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Artist uses 3D printing and holograms to explore evolving perception of physical bodies

Media artist Lee Kyung-hwa's interactive media installation performance, “Future Transformation: Digital Confession,” is staged during the opening ceremony of the 2023 Korean Institute of Architects (KIA) Convention & Exhibition, Oct. 25, 2023, at Culture Station Seoul 284. Courtesy of the artist

What caught the eyes of spectators at the opening of the Korean Institute of Architects (KIA) Convention & Exhibition on Oct. 25 of last year was a masked performer inside a life-size, glass-encased box at the concourse of Culture Station Seoul 284.Clad in all-white, she moved slowly yet expressively within the confines of the enclosed space. But just as the audience was getting used to gazing at her dance inside the box, the real performer appeared before their eyes, seemingly out of nowhere.It didn’t take long for the crowd to realize that what they had been observing was, in fact, a hyper-realistic hologram of the dancer, projected onto a digital screen, rather than her actual physical presence.She proceeded to approach the screen, coming face-to-face with her virtual “body double” against the compelling music.The performance eventually took an interactive turn when the audience was invited to step into the holographic world, put on a 3D-printed mask and become the protagonists of the show.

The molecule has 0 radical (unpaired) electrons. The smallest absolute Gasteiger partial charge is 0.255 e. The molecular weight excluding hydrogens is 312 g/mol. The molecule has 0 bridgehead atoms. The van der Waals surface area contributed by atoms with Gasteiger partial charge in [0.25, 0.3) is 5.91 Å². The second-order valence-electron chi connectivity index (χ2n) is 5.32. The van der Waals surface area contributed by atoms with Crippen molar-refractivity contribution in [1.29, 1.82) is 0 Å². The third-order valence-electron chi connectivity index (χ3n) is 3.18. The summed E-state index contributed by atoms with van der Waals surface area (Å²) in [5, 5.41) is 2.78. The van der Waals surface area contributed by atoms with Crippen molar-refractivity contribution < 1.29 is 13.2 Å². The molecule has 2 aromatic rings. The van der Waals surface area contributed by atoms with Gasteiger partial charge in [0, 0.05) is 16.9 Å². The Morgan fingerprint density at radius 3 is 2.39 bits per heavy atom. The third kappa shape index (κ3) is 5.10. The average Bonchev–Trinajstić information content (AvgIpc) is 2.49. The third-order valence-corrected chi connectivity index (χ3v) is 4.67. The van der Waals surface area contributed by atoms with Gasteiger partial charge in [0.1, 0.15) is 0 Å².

This media installation performance, “Future Transformation: Digital Confession,” is the brainchild of media artist Lee Kyung-hwa.“I conceptualized the box in the installation (projecting the holographic image) as a contemporary, open version of a confessional,” Lee told The Korea Times in a recent email interview. “In this space, where media art meets architecture, I wanted to reveal one’s intimate desires and bodily nature expressed through movements using today’s digital technology.”As the audience is offered a chance to look at their own holograms, they begin reflecting on the relationship between their physical selves, which are constrained by everyday realities such as climate change and socioeconomic status, and their virtual counterparts that seem unaffected — even liberated — from those pressing concerns.

“Future Transformation: Digital Confession” is part of Lee’s longstanding interest in exploring how the rise of digital technology — including 3D printing and virtual reality — has brought about a transformative shift in the way humans perceive their corporeal bodies and moreover, the physical space surrounding them.Her previous notable project, “Malleable Bodies,” staged at the National Museum of Modern and Contemporary Art, Korea (MMCA) Seoul in 2015 and at REDCAT in Los Angeles in 2018, visualized how our bodies are no longer viewed as immutable entities.“3D printing of today is capable of creating even skin tissues and organs. The idea hit me that with such technological advancement, the human body has become an architectural space that can be shaped and designed at will,” the artist said.“This paradigm is particularly noteworthy in Korea, where for centuries, it was believed that the bodies we inherited from our parents were unchangeable.”Her latest performance expands upon this idea to highlight that nowadays, bodies can not only undergo significant physical transformations, but exist in a completely virtual, immaterial 슬롯게이밍 state.

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